3 business essentials for managing a growing dental practice

On Behalf of | Mar 13, 2023 | Dentistry

People often think of dentistry as an incredibly lucrative profession, but it takes a lot to become a successful dentist. Professionals invest tens of thousands of dollars in their education and then need to either join or establish a practice once they have their license.

Running an individual dental practice requires building up a patient base and investing substantially in company infrastructure. The sheer scope of obligations can become overwhelming for those who are hoping to build a private dental practice or expand an existing practice.

Exactly what investments dental professionals need to make can vary substantially from case to case, but certain considerations affect operations at almost all successful dental practices. Proper written contracts in three areas can help those planning to start a dental practice.

1. Employment agreements

Dentists will typically need to hire at the very least hygienists and office workers to help manage their practice. Each of those employees is a source of risk for the practice. The business will need to have employment contracts that protect them from liability and clarify their expectations for their workers.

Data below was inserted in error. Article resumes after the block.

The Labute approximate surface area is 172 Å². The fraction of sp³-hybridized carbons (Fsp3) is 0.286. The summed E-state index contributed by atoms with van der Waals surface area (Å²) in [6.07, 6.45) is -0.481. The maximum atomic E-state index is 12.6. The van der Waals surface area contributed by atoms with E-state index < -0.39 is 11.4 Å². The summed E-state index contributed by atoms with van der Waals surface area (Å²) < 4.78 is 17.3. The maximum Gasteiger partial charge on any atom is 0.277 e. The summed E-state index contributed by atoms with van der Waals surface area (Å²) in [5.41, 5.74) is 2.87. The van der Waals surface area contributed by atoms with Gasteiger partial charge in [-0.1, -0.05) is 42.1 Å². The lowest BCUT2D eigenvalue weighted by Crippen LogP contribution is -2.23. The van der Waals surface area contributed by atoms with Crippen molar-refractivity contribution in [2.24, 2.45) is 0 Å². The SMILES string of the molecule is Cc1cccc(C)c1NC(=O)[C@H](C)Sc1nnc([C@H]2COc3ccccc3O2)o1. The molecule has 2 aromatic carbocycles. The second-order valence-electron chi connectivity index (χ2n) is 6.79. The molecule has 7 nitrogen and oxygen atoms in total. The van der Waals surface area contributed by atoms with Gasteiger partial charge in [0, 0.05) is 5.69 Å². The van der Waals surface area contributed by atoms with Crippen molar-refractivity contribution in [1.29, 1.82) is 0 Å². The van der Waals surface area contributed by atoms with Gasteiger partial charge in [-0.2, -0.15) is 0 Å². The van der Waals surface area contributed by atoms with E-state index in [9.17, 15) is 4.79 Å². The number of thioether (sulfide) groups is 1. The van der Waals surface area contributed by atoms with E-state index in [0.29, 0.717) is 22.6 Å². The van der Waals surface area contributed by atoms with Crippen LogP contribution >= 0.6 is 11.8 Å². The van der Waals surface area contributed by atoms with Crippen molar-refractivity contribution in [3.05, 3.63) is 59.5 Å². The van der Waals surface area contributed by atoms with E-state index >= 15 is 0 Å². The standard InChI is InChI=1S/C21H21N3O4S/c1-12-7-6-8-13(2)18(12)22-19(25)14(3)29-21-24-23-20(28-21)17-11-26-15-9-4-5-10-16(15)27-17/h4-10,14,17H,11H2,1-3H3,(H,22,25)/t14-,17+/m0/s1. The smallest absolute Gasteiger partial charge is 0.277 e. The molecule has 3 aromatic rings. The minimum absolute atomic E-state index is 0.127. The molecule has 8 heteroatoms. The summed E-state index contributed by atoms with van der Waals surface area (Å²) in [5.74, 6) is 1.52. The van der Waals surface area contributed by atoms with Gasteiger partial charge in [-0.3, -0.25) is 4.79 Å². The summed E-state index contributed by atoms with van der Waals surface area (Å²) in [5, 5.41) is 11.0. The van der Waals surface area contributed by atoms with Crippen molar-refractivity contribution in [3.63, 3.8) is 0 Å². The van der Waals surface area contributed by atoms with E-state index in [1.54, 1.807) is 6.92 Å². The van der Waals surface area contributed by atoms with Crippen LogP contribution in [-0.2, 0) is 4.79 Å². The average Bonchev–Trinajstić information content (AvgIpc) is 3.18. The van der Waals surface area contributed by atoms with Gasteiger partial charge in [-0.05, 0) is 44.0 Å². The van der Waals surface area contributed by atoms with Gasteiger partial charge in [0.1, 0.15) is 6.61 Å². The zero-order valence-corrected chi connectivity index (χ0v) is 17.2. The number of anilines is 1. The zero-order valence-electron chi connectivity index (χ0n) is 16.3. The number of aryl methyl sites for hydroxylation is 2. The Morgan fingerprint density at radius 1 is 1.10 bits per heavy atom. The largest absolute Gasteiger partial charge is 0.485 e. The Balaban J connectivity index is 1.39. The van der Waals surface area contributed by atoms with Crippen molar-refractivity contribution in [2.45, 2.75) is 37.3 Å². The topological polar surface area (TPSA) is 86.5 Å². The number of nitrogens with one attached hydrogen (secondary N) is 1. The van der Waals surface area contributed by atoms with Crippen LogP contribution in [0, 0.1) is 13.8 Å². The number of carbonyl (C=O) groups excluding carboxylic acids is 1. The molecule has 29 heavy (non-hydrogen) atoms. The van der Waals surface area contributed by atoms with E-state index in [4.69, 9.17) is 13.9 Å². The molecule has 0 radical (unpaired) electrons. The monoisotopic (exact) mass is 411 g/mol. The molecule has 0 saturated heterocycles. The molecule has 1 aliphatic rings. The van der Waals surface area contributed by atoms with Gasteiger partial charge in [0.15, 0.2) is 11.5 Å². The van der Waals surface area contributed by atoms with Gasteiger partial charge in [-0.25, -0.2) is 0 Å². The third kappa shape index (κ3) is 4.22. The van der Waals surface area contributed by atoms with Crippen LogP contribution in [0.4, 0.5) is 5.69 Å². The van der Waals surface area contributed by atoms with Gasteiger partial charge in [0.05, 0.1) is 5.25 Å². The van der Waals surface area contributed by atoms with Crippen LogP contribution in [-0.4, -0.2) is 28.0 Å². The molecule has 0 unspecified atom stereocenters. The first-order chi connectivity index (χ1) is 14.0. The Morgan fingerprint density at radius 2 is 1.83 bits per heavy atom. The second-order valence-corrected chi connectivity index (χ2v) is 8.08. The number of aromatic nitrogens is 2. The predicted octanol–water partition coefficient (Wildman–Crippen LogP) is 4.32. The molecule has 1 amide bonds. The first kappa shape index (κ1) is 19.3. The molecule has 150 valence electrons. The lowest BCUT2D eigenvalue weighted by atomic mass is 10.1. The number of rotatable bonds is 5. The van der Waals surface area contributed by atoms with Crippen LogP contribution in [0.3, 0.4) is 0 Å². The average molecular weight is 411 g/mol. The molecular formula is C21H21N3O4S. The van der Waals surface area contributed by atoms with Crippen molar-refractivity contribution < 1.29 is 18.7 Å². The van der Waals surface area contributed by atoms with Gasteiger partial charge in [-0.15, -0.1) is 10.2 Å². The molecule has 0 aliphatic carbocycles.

2. Client agreements

Dental practices often find themselves in an awkward position where they need to collect payment for unpaid invoices from their clients. There are many limitations to dental insurance coverage, including lengthy waiting periods at the beginning of coverage where people don’t receive benefits at all and annual caps on how much the insurance provider will pay.

People sometimes undergo dental care assuming they will have minimal out-of-pocket expenses and then end up responsible for thousands in treatment costs. Practices need to have appropriate agreements with their clients that empower them to take the right collection steps and minimize their liability for mistakes and poor outcomes.

3. Leases for office space and equipment

Dentists need to have appropriate professional spaces and very expensive equipment, including dental tools and motorized chairs. Lease terms are often unfavorable for the people taking on the financial obligation unless they negotiate with the financial company.

When a dentist who is starting or hoping to grow a professional practice has an attorney assisting them, it tends to be much easier for them to avoid common mistakes during the transition process. Accordingly, consulting with an attorney about a dental practice or other new business endeavors can benefit those who want to start or grow an organization.